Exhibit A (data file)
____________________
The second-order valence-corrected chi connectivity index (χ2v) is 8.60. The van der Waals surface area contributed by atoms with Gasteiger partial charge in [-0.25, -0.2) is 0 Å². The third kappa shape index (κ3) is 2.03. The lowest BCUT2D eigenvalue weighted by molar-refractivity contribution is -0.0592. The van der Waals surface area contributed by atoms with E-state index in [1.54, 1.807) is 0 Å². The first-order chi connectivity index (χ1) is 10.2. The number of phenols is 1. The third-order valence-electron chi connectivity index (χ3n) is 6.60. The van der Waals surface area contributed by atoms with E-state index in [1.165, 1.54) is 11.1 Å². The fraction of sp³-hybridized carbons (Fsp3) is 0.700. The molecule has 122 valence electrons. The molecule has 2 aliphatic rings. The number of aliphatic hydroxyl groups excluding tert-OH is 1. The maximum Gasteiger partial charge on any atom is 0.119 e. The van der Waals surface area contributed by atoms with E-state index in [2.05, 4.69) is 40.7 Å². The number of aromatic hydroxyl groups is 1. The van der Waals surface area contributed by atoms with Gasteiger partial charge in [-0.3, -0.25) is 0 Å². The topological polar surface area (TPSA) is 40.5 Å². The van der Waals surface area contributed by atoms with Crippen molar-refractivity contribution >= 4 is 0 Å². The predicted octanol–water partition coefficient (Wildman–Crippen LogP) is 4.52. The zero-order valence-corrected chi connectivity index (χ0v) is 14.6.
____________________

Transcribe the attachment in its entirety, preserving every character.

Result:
The second-order valence-corrected chi connectivity index (χ2v) is 8.60. The van der Waals surface area contributed by atoms with Gasteiger partial charge in [-0.25, -0.2) is 0 Å². The third kappa shape index (κ3) is 2.03. The lowest BCUT2D eigenvalue weighted by molar-refractivity contribution is -0.0592. The van der Waals surface area contributed by atoms with E-state index in [1.54, 1.807) is 0 Å². The first-order chi connectivity index (χ1) is 10.2. The number of phenols is 1. The third-order valence-electron chi connectivity index (χ3n) is 6.60. The van der Waals surface area contributed by atoms with E-state index in [1.165, 1.54) is 11.1 Å². The fraction of sp³-hybridized carbons (Fsp3) is 0.700. The molecule has 122 valence electrons. The molecule has 2 aliphatic rings. The number of aliphatic hydroxyl groups excluding tert-OH is 1. The maximum Gasteiger partial charge on any atom is 0.119 e. The van der Waals surface area contributed by atoms with E-state index in [2.05, 4.69) is 40.7 Å². The number of aromatic hydroxyl groups is 1. The van der Waals surface area contributed by atoms with Gasteiger partial charge in [-0.3, -0.25) is 0 Å². The topological polar surface area (TPSA) is 40.5 Å². The van der Waals surface area contributed by atoms with Crippen molar-refractivity contribution >= 4 is 0 Å². The predicted octanol–water partition coefficient (Wildman–Crippen LogP) is 4.52. The zero-order valence-corrected chi connectivity index (χ0v) is 14.6.